Origami for Chinese New Year

For most of my life, my origami repertoire has been quite limited. I only know the flapping bird, which my brother taught me when I was really little, and other very basic stuff from  my 5th grade art class — paper cup (very useful, I swear), crane, and a few others. But ever since a friend of mine got me a pack of beautiful origami papers for Christmas, I’ve been expanding my knowledge quite a bit.

Since Chinese New Year’s coming up on February 10th, I thought I’d learn to make some cute little things to mark the occasion. They’d make awesome decorations and if they bring good luck, well that’s a great bonus!

So I did a little research online and found some lovely prospects. I am listing them below in order of difficulty and complexity.

Gold Yuanbao

Yuanbao are what the Chinese call the boat-shaped gold ingots. Having likenesses of these precious bits are said to bring good luck, as they supposedly attract the real things. I found some instructions on how to make paper versions of these, and they are insanely easy!

Here are the products of my efforts. I used matte gold giftwrapping paper left over from the holidays, which I cut into squares.

Lotus flower

The Lian Hua, or lotus flower, represents of purity and wholesomeness, peace and harmony. Feng shui experts say that it clears away negative chi and generates positive chi and helps achieve enlightenment.

Some say it even attracts love and good marriage, which makes it a great good luck charm for Valentine’s Day. They’re pretty easy to make too, no complicated folds. The last bit is a bit tricky, but nothing that a patience and a gentle touch can’t manage. Here are the instructions.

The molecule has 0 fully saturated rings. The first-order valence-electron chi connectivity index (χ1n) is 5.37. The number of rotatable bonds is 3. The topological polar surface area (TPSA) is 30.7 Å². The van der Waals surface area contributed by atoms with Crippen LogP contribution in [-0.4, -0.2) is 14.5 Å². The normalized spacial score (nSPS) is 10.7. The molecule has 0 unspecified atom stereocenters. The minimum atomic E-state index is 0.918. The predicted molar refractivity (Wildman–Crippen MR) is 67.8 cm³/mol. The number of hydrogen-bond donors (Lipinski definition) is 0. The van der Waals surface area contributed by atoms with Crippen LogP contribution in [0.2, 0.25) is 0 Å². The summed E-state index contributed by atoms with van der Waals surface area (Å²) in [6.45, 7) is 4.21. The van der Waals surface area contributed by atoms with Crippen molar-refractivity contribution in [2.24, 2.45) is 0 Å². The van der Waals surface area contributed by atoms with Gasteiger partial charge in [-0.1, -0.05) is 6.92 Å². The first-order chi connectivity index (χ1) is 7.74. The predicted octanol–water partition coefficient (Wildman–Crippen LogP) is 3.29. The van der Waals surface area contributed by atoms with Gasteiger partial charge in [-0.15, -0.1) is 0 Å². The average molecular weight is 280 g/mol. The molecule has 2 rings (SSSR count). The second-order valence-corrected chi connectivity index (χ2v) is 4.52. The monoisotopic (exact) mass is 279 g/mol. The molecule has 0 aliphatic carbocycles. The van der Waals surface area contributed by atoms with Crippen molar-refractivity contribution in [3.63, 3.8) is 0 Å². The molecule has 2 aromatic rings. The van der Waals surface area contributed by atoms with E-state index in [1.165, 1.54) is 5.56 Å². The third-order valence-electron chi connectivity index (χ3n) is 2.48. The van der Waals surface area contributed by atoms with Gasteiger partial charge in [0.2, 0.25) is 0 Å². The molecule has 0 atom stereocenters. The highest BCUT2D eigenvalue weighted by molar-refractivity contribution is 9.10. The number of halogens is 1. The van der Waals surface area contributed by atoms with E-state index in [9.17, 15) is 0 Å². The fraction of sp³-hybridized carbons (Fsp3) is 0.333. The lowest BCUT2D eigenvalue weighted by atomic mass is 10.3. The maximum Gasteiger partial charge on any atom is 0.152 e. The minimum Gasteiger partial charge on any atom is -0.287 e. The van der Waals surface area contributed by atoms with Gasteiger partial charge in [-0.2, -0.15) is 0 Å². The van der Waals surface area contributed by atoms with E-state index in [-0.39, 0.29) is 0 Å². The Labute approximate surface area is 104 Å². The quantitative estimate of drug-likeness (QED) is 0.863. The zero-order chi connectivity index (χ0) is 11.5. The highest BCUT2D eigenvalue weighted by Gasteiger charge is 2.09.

The Omega Star


This awesome star is by John Montroll. It looks like a nightmare to make, but after bungling dismally on my first try, it got a whole lot easier. I love how sophisticated it looks, and it’s just made from a single piece of paper. Small versions of this would make great hanging ornaments and charms, and I can picture this as a lantern, when done on a large scale.

There’s a modular version of this, composed of pretty easy-to-make components, but takes some practice to put together.

Here’s a great video how-to from Origami Nut, and the page also has a link to a diagram, for those who find it easier to look at one picture rather than sit through a 10-minute video.

The Snake


This year is the Year of the Water Snake. This origami snake by Jo Nakashima is modular and is composed of several identical components that are joined together in the end, and the ends modified to make the head and tail. I thought this would be easy to make, only to discover later on that it’s not really for the faint of heart, nor for somebody who only has 2 hands with only 5 fingers each. But it felt so rewarding when I finally assembled it. And it looks adorable — probably because of the pastel blue and green paper. But still, even a person with ophidiophobia (fear of snakes) wouldn’t find anything scary in this cutiepie.

Ready for this challenge? Here’s a video on how to make it.

All images by Nathalie Mariano.

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